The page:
Why a gun carriage is used to carry the Queen

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The history of the State Gun Carriage, which was used to transport the Queen's coffin during its processions through central London, is intriguing.

The gun carriage, which has been in the Royal Navy's custody since 1901, was taken out of commission for Queen Victoria's funeral.

Additionally, it was utilised in 1952 for the funerals of the Queen's father, King George VI, as well as King Edward VII, King George V, and several other kings.

The gun carriage, which left Westminster Hall at 10:44 a.m. from where the Queen had been lying in state, was drawn by 142 Royal Naval Ratings, who are members of the armed forces.

The horses employed to transport Queen Victoria's coffin in 1901 for her funeral were startled and nearly toppled it, leading to the introduction of the tradition of sailors pulling the coffin.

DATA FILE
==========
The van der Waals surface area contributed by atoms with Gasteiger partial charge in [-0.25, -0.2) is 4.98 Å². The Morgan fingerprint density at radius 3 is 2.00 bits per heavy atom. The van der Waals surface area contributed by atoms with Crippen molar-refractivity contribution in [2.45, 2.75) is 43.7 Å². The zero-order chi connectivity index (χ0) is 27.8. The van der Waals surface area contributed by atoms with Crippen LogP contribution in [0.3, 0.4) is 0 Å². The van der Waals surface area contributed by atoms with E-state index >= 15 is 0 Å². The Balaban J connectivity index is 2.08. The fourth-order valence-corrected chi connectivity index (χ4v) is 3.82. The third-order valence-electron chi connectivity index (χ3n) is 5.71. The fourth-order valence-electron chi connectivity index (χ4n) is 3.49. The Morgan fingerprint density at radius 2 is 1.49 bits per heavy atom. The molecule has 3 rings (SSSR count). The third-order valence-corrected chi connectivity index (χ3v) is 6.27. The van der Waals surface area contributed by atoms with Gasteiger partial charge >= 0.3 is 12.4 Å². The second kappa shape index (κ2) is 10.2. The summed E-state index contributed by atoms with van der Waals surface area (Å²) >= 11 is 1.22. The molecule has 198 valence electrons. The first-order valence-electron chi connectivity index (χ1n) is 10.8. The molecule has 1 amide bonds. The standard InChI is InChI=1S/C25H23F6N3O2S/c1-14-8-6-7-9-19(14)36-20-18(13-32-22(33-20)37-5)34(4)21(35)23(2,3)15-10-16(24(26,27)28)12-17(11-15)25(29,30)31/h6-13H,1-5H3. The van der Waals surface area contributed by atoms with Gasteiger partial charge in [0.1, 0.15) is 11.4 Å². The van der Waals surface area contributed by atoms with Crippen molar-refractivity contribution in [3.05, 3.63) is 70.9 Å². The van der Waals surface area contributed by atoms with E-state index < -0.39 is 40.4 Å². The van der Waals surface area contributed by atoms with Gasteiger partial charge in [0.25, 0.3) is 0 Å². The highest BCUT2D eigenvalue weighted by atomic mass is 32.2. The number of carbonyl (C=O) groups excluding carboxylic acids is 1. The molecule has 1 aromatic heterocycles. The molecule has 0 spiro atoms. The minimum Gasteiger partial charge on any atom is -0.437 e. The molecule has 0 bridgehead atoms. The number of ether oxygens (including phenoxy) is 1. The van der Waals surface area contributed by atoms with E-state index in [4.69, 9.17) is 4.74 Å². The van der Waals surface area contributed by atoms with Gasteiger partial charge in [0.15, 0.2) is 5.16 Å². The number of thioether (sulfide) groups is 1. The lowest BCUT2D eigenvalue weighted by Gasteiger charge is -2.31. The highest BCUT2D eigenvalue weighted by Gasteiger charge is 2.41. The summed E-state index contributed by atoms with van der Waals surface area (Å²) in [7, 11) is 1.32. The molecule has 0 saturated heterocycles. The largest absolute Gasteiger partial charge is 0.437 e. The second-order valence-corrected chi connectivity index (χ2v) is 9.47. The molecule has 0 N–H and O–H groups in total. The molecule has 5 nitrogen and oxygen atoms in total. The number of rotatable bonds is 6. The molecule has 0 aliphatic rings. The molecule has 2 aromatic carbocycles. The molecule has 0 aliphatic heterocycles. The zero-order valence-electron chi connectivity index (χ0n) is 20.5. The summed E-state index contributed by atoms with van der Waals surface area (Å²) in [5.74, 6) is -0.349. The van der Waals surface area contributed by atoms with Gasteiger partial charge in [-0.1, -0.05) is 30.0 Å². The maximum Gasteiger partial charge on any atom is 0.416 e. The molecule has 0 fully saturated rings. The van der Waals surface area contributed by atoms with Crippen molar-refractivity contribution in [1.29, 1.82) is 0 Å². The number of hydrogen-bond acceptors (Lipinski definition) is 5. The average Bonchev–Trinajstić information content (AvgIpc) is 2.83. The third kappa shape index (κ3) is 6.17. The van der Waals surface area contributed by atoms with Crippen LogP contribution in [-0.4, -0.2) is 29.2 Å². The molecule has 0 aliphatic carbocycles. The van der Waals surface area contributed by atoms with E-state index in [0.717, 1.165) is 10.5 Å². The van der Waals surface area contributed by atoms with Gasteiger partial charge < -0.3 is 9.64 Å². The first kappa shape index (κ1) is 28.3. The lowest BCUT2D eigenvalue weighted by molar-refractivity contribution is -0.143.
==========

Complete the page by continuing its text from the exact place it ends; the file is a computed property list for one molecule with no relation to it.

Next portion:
The King's Body Guards of the Honourable Corps of Gentlemen at Arms, The Yeomen of the Guard, and the Royal Company of Archers flanked the carriage as part of the bearer party, which included pallbearers made up of the Queen's service horses.

It was a part of the approximately mile-long procession that followed the funeral at Westminster Abbey. Other members of the Royal Family and King Charles III followed the carriage.

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